Discrepancy: between the message and the audience‟s original attitude >
messages that differ excessively from people‟s attitudes are likely to be
ignored > this helps to explain why attitudes become more extreme over time
as people gather support for own beliefs and ignore other stuff.
Audience: Individual factors; age, gender and personality traits. Demographic factors= Those in late adolescent most influenced by
persuasive messages. Lips- men and women use different strategies to
influence others > men use direct and assertive strategies. Reason for this
difference is social expectations.
Personality= „self-monitoring‟ > changing attitudes and behaviour to fit
situation. People regulate their behaviour either by focusing on their
ideals, wishes or aspirations and avoiding negative outcomes. Yi-
Messages emphasising positive outcomes were more persuasive for
those who focused on positive outcomes. People who focused on
avoiding negative outcomes were more influenced by messages by
presenting a negative outcome. Also people‟s need to think about things
affects personality > people who have a high need for cognition are more
persuaded by strong message.
SIX PRINCIPLES OF PERSUASION
Cialdini; found the key to successful influence is what we do before attempting
1. Reciprocation= we comply with requests of those who have previously
done us a favour.
Berry & Kanouse- sent questionnaire to physicians: some received
letter saying if you complete the questionnaire they will get a $20
cheque, other half received the check with the questionnaire > 78%
who received check completed questionnaire and sent it back, those
that were told the cheque would be sent upon completion 66%.
This is known as door-in-the-face technique (or reciprocal concessions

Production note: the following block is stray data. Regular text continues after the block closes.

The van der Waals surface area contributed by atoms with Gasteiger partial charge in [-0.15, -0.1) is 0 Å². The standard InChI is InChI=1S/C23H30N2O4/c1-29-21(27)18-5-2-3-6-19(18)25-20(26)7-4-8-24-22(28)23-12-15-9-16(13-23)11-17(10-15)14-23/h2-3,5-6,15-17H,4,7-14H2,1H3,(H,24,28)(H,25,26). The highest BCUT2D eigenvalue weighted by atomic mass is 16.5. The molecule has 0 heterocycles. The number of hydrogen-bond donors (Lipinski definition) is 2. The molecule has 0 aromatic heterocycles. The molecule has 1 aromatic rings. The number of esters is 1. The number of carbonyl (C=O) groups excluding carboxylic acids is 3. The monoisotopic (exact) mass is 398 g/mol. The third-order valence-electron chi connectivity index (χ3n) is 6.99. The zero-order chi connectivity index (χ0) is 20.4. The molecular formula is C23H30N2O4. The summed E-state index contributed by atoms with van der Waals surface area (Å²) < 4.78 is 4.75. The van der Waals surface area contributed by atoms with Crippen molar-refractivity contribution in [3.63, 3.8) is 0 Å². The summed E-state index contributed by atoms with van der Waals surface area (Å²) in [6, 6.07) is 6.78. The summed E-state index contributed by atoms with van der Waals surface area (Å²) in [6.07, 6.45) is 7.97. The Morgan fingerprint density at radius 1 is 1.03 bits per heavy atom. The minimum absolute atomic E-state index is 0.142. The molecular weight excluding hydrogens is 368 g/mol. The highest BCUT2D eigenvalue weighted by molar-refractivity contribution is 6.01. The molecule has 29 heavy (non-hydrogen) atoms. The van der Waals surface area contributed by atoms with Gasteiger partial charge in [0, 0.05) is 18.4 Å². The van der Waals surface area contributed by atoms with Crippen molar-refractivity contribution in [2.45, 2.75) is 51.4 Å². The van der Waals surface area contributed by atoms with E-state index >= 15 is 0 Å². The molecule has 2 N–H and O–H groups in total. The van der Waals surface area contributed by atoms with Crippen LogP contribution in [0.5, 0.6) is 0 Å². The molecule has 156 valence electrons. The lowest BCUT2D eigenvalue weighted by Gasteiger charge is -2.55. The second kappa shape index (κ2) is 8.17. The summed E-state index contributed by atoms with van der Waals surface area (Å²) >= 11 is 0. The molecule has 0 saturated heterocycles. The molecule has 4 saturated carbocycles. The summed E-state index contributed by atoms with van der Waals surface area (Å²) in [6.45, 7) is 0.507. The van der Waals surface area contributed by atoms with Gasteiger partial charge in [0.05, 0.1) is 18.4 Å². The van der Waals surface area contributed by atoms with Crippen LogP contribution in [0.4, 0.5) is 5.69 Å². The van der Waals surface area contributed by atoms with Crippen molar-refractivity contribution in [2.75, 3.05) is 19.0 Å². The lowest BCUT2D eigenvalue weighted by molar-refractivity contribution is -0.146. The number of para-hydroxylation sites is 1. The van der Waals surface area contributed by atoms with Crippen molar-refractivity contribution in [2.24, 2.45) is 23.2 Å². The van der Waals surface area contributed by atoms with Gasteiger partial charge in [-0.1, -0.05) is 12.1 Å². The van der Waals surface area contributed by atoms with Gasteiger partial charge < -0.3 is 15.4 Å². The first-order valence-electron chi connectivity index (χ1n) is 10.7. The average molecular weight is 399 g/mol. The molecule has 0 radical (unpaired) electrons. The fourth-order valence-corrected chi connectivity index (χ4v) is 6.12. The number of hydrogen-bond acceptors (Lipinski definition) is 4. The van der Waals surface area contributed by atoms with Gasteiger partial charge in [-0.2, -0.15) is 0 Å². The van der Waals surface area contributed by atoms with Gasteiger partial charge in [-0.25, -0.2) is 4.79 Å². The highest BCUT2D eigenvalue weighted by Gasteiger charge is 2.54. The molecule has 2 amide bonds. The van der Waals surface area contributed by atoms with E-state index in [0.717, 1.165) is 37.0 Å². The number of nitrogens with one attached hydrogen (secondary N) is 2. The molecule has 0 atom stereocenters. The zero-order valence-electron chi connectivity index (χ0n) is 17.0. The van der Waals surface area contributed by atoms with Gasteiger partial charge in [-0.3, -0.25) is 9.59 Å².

Cialdini- Chaperoning juvenile delinquents at a zoo > most are not
willing to help. However, when asked are they willing to give 3 hours of
their time every week for 2 years to juvenile delinquency (response
„no‟) followed up by asking if they would be willing to chaperone
juvenile delinquents at the zoo > say yes as don‟t feel comfortable
saying no twice.
2. Social Validation= we comply if others similar to us are.
Based on Social Comparison Theory (Festinger).
We follow the lead on many others and similar others.
Milgram, Bickman & Berkowitz- found when one person was looking up
47% of participants looked up at the empty sport, but when there were
6 people already looking up, 84% looked up. 3. Consistency= Once we take a position we tend to comply with requests
consistent with this position (commitment).
This is an example of Cognitive Dissonance (Festinger).
This is an example of foot-in-the-door technique.
Pliner, Hart, Kohl & Sarri- study on charity donation: sent research
assistant a month before annual drive to collect money for charity, sent
to houses in Toronto to ask residence to wear pins they were providing
> majority accepted these pins. 1 month later the actual fund started
fund raising. Communities where they had been visited and given pins
76% donated compared to 46% who did not receive a pin.
Legitimixation-of-paltry-favours (or even a penny would help)
“How are you feeling?” technique. Always publically committed that
your ok when you answer that you are feeling good (i.e. on the phone)
> significant increase in people who contribute once they have passed
through these techniques.
4. Friendship/Liking= One is more likely to comply with the requests of friends
or other liked individuals.
Stella & Dot Products
To increase friendship/liking: if someone is similar (you tend to comply
with their request more). Compliments. Cooperation (people cooperate
with you - tend to like them). Physical attractiveness (those that are>
we think they are intelligent, kind and we can trust them).
5. Authority= One complies to the request of someone who is legitimate
6. Scarcity= we value opportunities and products that are less available.
Sources of power scarcity:
o Scarcity means better q